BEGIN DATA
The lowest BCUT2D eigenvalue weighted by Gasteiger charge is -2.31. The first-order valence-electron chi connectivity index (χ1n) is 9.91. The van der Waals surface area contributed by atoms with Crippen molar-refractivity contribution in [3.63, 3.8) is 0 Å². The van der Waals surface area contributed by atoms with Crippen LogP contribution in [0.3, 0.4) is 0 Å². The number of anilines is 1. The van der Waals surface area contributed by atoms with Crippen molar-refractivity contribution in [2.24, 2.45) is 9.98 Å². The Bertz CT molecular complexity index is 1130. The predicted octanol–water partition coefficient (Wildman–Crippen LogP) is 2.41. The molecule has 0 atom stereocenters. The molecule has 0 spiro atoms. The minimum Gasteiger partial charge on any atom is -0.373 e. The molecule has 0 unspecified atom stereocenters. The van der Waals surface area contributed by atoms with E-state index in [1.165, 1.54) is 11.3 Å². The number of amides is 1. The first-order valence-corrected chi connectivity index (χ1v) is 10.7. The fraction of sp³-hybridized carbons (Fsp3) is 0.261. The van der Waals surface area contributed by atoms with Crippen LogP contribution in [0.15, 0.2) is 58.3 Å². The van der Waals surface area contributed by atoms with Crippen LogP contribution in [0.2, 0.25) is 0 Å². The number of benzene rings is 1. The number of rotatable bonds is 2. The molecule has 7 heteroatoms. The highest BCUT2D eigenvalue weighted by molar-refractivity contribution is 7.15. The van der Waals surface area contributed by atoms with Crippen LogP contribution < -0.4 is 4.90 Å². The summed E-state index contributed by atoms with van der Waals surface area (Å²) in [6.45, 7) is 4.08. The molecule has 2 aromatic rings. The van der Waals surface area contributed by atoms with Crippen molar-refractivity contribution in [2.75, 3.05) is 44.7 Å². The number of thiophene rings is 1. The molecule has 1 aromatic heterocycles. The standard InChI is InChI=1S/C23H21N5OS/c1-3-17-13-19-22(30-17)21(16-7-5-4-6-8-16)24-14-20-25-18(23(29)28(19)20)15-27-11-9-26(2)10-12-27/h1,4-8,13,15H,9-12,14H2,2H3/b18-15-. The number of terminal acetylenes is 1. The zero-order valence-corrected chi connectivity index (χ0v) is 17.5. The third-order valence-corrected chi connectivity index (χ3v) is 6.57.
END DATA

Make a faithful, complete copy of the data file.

The lowest BCUT2D eigenvalue weighted by Gasteiger charge is -2.31. The first-order valence-electron chi connectivity index (χ1n) is 9.91. The van der Waals surface area contributed by atoms with Crippen molar-refractivity contribution in [3.63, 3.8) is 0 Å². The van der Waals surface area contributed by atoms with Crippen LogP contribution in [0.3, 0.4) is 0 Å². The number of anilines is 1. The van der Waals surface area contributed by atoms with Crippen molar-refractivity contribution in [2.24, 2.45) is 9.98 Å². The Bertz CT molecular complexity index is 1130. The predicted octanol–water partition coefficient (Wildman–Crippen LogP) is 2.41. The molecule has 0 atom stereocenters. The molecule has 0 spiro atoms. The minimum Gasteiger partial charge on any atom is -0.373 e. The molecule has 0 unspecified atom stereocenters. The van der Waals surface area contributed by atoms with E-state index in [1.165, 1.54) is 11.3 Å². The number of amides is 1. The first-order valence-corrected chi connectivity index (χ1v) is 10.7. The fraction of sp³-hybridized carbons (Fsp3) is 0.261. The van der Waals surface area contributed by atoms with Crippen LogP contribution in [0.15, 0.2) is 58.3 Å². The van der Waals surface area contributed by atoms with Crippen LogP contribution in [0.2, 0.25) is 0 Å². The number of benzene rings is 1. The number of rotatable bonds is 2. The molecule has 7 heteroatoms. The highest BCUT2D eigenvalue weighted by molar-refractivity contribution is 7.15. The van der Waals surface area contributed by atoms with Crippen LogP contribution < -0.4 is 4.90 Å². The summed E-state index contributed by atoms with van der Waals surface area (Å²) in [6.45, 7) is 4.08. The molecule has 2 aromatic rings. The van der Waals surface area contributed by atoms with Crippen molar-refractivity contribution in [2.75, 3.05) is 44.7 Å². The number of thiophene rings is 1. The molecule has 1 aromatic heterocycles. The standard InChI is InChI=1S/C23H21N5OS/c1-3-17-13-19-22(30-17)21(16-7-5-4-6-8-16)24-14-20-25-18(23(29)28(19)20)15-27-11-9-26(2)10-12-27/h1,4-8,13,15H,9-12,14H2,2H3/b18-15-. The number of terminal acetylenes is 1. The zero-order valence-corrected chi connectivity index (χ0v) is 17.5. The third-order valence-corrected chi connectivity index (χ3v) is 6.57.